Today I do what I have ever rarely done in four decades of preaching ministry. I take as my text the Collect, the Special Prayer for the Sixth Sunday after Easter (though originally it was allocated to the 6th Sunday After Trinity). By the way, Collects may refer to the collecting/gathering of thoughts around a common theme or the collecting/gathering of the people of God for common/community prayer or both and maybe even more.

Here is the Collect as printed in the 1549 Prayer Book:
GOD, whiche haste prepared to them that love thee suche good thynges as passe all mannes understanding; Powre into our hartes such love toward thee, that we lovyng thee in al thinges, may obteine thy promises, whiche excede all that we canne desyre; Through Jesus Christe our Lorde… you get the meaning, I am sure.
Thomas Cranmer composed/constructed many of the Prayer Book Collects and they are distinguished by their theology, their succinct and literary use of words and simply… by their beauty. Cranmer was happy to create from “old wineskins” and so a similar prayer is found in the Gelasian Sacramentary, the earliest record of which is 8th Century AD!
I am so glad, so profoundly grateful, so happy to have begun my Christian journey in an Anglican church that both nurtured impromptu, ad hoc prayers but also cherished the spiritual power of our Anglican Prayer Book. One commentator, Paul Zahl, writes of the “The pummeling charity of Prayer Book religion.”
Today’s Gospel (John 14:15-21) speaks of the love relationship that eternally exists within the Godhead, one into which we are constantly and winsomely invited. This is the Christian precis above all else, to which our words and actions, laws and desire must be subject for (I John 4:8) “God is love”. But beware this LOVE can be devalued, dissolved, dissipated, dispelled as it becomes merely “a Trojan Horse for any number of forced constructions” to suit the whims and conveniences of women and men.
The Collect starkly reminds us that in this dynamic, this arena, of love we can never pre-empt God, He/She is always on hand to take the pre-emptive grace for this is surely the meaning, the efficacy of grace. “The Collect is unconditional. It leaves no room for human bargaining, exceptions or intellectual escape clauses.” When our love falters, when even our yearning to love is weak… then we see prevenient grace and work and God does what is God’s raison d’etre… He loves!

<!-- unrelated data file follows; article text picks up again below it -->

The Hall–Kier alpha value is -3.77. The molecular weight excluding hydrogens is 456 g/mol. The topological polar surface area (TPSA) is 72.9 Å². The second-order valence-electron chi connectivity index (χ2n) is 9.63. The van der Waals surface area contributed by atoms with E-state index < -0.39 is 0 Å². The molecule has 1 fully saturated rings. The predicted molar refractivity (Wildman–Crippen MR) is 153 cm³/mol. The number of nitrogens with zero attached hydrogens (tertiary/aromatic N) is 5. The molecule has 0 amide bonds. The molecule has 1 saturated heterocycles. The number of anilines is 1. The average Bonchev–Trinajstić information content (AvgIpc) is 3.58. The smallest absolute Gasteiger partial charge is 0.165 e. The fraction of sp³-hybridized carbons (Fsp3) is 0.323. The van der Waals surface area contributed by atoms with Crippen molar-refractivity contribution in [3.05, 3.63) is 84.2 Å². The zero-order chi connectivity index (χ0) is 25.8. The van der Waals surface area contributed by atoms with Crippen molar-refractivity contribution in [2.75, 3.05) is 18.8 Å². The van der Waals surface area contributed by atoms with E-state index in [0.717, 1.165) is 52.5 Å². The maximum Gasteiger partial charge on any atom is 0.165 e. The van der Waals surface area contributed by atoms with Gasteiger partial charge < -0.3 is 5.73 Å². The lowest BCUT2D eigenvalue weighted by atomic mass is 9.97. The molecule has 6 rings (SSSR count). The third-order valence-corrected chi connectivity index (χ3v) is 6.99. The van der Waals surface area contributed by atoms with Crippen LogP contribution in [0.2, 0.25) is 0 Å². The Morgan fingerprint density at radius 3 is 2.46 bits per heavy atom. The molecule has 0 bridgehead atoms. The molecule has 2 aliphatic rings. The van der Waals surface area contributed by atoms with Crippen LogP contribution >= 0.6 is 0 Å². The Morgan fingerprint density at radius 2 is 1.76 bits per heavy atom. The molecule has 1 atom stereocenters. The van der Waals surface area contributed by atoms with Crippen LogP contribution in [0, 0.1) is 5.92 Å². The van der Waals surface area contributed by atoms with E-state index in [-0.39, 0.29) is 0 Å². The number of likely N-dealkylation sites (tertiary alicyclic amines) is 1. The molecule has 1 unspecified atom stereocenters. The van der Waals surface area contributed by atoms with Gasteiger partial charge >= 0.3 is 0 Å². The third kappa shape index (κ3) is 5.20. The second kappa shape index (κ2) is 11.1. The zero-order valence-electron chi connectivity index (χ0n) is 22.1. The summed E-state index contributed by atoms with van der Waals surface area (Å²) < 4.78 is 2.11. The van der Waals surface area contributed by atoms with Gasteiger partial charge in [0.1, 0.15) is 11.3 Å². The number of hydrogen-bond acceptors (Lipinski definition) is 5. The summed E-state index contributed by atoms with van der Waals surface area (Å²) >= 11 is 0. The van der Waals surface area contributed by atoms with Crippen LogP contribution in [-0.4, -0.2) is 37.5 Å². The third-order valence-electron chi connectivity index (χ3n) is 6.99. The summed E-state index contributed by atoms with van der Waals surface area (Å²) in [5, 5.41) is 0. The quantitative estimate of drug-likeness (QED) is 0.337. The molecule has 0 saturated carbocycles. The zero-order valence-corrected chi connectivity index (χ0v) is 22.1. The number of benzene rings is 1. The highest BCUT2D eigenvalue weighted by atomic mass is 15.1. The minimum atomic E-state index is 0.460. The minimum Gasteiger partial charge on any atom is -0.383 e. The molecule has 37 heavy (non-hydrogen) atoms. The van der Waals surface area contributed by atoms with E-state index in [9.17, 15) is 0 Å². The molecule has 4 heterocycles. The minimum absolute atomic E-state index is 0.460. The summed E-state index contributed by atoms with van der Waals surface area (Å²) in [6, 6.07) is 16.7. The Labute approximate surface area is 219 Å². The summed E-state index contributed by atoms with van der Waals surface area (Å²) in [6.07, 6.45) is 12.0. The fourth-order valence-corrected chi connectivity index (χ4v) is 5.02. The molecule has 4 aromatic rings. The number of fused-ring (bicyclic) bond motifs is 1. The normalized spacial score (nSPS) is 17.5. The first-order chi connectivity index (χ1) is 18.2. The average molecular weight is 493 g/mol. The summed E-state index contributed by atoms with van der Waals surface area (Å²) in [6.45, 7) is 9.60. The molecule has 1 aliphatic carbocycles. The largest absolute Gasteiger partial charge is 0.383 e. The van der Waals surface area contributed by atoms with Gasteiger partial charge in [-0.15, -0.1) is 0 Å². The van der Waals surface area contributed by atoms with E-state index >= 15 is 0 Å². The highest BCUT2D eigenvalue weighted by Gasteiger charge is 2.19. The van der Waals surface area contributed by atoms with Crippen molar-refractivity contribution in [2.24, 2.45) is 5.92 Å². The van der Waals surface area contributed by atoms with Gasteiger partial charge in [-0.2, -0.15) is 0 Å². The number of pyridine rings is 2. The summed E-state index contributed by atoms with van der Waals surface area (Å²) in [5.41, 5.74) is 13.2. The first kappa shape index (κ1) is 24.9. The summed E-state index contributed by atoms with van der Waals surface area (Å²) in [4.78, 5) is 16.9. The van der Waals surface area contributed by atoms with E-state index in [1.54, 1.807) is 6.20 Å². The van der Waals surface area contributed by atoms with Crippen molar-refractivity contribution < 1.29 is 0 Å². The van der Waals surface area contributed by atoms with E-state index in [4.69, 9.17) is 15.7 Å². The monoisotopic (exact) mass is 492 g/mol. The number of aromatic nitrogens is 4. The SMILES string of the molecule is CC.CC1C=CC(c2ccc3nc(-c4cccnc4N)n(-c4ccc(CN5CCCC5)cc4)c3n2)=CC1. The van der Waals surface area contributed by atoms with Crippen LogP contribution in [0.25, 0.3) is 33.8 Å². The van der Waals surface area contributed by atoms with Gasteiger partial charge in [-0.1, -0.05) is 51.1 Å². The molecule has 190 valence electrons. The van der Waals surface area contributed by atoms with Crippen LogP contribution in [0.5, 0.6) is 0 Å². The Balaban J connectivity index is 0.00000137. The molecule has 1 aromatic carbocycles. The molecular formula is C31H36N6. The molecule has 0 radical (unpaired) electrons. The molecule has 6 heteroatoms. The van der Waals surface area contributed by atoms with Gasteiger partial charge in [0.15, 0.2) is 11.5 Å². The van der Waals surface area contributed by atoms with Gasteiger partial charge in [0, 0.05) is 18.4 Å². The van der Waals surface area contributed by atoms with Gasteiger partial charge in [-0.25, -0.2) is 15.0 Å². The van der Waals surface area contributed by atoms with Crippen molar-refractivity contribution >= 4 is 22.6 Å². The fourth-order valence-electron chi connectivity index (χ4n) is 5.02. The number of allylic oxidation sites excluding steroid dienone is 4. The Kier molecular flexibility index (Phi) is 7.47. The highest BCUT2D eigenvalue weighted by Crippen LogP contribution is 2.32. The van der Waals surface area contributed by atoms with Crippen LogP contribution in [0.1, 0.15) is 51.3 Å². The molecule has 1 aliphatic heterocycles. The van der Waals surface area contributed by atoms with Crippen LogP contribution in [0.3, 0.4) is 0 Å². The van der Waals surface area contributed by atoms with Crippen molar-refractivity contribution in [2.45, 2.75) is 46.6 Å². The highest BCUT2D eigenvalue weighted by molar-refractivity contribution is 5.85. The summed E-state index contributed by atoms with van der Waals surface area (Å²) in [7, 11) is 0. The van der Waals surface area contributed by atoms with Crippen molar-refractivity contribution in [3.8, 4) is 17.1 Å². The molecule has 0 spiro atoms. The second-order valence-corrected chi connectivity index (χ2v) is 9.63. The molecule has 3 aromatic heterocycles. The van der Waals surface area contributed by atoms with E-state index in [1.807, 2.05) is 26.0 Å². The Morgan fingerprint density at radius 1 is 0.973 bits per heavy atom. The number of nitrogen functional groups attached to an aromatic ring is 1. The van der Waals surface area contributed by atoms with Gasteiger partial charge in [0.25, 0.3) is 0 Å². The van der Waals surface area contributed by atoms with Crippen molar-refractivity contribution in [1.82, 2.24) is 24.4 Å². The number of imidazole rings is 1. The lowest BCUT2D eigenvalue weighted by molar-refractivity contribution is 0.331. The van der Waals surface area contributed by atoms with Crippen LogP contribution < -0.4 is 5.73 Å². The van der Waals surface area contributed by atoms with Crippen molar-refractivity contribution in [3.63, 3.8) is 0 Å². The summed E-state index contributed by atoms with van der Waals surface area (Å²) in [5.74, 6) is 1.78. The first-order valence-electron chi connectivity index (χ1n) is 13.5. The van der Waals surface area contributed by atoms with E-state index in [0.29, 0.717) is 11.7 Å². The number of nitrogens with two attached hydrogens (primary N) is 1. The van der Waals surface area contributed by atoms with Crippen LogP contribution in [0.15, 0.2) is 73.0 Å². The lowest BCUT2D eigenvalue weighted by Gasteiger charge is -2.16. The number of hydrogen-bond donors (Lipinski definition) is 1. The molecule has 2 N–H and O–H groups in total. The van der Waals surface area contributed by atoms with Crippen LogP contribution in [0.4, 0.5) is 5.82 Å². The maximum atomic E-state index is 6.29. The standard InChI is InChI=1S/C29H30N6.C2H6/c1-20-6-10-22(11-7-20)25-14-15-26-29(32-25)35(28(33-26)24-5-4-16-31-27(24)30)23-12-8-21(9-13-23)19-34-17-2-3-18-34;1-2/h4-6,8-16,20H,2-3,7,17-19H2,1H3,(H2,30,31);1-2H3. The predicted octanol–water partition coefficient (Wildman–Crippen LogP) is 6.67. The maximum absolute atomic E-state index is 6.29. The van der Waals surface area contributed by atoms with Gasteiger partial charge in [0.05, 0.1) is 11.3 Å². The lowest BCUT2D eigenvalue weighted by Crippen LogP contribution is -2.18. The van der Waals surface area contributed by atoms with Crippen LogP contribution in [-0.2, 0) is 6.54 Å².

Cranmer persuades us to love God in all things – the bad (as it seems to us) as well as the good; and to know that we also are loved in all circumstances.
In today’s passage from Acts 17:22-31 Paul speaks to the a-religious Athenians; these are they who most well represent the current phenomenon of “Spiritual But Not Religious”. Paul words to the Athenians are shaped by two dominant principles… that they are loved by God and that God can be found in a kaleidoscopic number of ways. He quotes with approval a pagan poet “In God we live and move and have our being; he is not far from each of us” and “we too are His offspring”.

O Christian Soul, O Christian church, how often must we be chastened and challenged to love all as they are loved by God, and to respect all as each carries the image of God?

This stunningly, movingly prayer exhibits the same construction as most of Cranmer’s prayers addressing God, asking of God, responding to God and praising God. It such wise spiritual wisdom to note that often the petition arises out of the named characteristic of God as the prayer opens.

But anyway… may this prayer take deep root in our hearts, influence our minds and shape and empower our wills that we may ever learn to revel in the lavish love with which God ravishes the soul and leads to love ever more. Thanks be to God! Amen